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Temporal patterns and types of sperm whale (Physeter macrocephalus) codas in the Northern Gulf of Mexico: a metadata analysis
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Variation in sperm whale codas, short rhythmic series of clicks, was examined across annual, seasonal, and time-of-day temporal categories. Recordings were made from towed linear arrays during two-week seasonal cruises of the Northern Gulf of Mexico (NGOM) spanning May 1992 - August 1994 and October 1996 - August 1997. Archived sperm whale vocalizations were randomly sampled posthoc and codas were classified by the number and temporal pattern of their clicks: Short ( 5 clicks) versus Long ( 6 clicks), as well as Regular (equally-spaced clicks), Variable (unevenly-spaced clicks), and Plus-one (double intervals between the last two clicks). A total of 842 codas were analyzed, comprising 17 different coda types. The high number of Regular codas across all years and the lack of consistently significant temporal variation in codas suggest that a resident population of animals inhabits the NGOM. The high percentage of shared coda types between the Caribbean and NGOM may indicate movement of whales between these two regions. More codas (predominantly Long and Variable) were heard during 1996, compared to a greater diversity of coda types during 1997. In 1996, cows and calves were aggregated near the Mouth of the Mississippi River (MOM) and in 1997, whales were found in loose associations over DeSoto Canyon and in the presence of dolphins. More Plus-one codas were found during Spring than Fall, as were more Regular and Short codas recorded in Summer than Fall. During Spring, groups were concentrated near the MOM, and in Summer whales were sparsely distributed across broad areas. High diversity of coda types as well as the abundance of Long and Variable codas is likely related to crepuscular peaks observed in foraging activity and a three-hour cycle associated with deep diving. The proximate differences observed between temporal scales may be attributed to variation in oceanographic conditions affecting the spatial distribution and abundance of sperm whales as well as to contextual differences in behavior. Further research involving more acoustic data as well as comparisons with photo-identification, genetic, and behavioral information are needed to further corroborate the variation observed.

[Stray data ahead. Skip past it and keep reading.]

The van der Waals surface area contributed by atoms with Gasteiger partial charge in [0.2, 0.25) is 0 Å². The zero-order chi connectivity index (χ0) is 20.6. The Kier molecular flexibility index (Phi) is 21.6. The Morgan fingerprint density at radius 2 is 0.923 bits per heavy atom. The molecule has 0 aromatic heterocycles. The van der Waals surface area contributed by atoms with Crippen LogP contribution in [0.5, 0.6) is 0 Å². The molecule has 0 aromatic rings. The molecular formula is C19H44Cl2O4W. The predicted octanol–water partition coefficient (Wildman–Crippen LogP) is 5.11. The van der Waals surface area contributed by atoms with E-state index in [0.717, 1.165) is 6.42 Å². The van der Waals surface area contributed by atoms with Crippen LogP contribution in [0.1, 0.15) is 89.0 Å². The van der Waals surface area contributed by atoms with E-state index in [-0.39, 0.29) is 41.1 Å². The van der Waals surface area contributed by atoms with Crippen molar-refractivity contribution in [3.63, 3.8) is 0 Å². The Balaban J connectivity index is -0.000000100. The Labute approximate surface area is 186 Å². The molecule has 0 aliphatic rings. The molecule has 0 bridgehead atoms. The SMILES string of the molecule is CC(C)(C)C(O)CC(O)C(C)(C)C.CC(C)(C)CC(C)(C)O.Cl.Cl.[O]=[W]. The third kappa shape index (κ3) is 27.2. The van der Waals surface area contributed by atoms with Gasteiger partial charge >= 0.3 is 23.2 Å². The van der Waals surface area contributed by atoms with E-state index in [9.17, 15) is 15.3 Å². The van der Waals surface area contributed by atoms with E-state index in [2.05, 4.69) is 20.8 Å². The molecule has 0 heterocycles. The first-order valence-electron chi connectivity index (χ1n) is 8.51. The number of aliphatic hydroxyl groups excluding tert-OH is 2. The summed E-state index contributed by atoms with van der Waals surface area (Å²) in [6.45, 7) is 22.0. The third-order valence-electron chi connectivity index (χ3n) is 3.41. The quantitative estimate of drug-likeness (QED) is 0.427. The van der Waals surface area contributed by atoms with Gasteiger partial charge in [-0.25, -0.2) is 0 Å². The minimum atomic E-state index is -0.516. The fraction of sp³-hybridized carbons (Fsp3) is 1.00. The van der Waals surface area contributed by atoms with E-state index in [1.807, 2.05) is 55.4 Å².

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Includes bibliographical references (leaves 107-116).
Issued also on microfiche from Lange Micrographics.
Apple, Trent Curtis (2002). Temporal patterns and types of sperm whale (Physeter macrocephalus) codas in the Northern Gulf of Mexico: a metadata analysis. Master's thesis, Texas A&M University. Available electronically from
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